Applying machine learning to everything under the sun can be tricky. Case in point: Gboard's text prediction has been suggesting people type "my face and" after the words "sit on," resulting in a reference to a sexual act. Google says it's an accident, though, and it's working on a fix for the errant suggestion. Read More
Google has been improving Gboard with the same type of tools it uses for speech recognition: machine learning. The budding technology is rapidly becoming a ubiquitous method for improving results and performance. If a network can be trained to accurately accomplish something in a performant way, odds are you'll see it introduced to any product it can be applied to. Gboard and text-input as a whole are no different, and we are reaping the benefits of improved corrections and predictions every time we swipe out a low-accuracy message to a friend. But how do these improvements work? Read More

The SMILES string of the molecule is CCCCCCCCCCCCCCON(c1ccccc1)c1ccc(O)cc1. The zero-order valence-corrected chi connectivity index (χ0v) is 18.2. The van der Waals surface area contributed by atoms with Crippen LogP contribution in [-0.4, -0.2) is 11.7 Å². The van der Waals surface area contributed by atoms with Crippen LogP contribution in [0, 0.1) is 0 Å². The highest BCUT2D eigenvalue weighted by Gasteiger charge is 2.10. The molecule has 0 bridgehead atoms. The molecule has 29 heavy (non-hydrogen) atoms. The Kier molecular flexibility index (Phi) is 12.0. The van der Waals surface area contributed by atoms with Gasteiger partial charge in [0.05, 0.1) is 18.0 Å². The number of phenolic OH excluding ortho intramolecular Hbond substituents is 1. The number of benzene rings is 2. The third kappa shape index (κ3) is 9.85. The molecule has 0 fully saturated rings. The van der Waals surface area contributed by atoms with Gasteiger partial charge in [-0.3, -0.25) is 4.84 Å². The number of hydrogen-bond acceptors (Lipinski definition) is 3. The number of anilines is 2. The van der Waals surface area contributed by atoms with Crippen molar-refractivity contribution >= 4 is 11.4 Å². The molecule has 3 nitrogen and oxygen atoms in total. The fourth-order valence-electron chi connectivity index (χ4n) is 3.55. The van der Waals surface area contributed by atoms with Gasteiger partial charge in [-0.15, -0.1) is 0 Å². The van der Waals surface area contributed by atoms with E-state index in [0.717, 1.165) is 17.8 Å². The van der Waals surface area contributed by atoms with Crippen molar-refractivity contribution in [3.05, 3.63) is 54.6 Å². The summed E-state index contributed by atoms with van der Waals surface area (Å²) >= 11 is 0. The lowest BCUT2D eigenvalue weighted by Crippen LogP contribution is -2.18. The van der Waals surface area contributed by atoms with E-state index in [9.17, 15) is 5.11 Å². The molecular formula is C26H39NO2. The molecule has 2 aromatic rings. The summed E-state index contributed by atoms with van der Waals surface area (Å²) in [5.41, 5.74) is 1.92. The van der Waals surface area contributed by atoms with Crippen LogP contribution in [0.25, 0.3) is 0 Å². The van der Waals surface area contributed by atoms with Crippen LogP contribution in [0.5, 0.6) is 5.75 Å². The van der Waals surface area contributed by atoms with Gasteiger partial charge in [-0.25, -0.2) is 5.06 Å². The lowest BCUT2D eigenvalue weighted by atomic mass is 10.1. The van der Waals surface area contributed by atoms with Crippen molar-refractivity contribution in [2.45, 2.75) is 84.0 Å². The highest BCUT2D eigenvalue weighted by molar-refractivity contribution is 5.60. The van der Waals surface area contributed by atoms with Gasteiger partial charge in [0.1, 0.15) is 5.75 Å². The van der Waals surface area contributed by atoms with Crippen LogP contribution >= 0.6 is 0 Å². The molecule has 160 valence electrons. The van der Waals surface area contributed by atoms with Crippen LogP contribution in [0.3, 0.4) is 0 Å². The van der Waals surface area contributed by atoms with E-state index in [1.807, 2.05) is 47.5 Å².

It appears SwiftKey missed April 1 by a few days, as today the company has uploaded a new keyboard app with a difference: instead of using SwiftKey's predictive talents to figure out what your next word will be, it uses none other than William Shakespeare's own words. That's right, England's most famous playwright powers the 'KeyBard,' or rather his words do.
If you start typing a famous Shakespeare quote, such as, "A rose by any other name would smell as sweet," or, "Now is the winter of our discontent," the app will try and fill them in and complete the sentence. Read More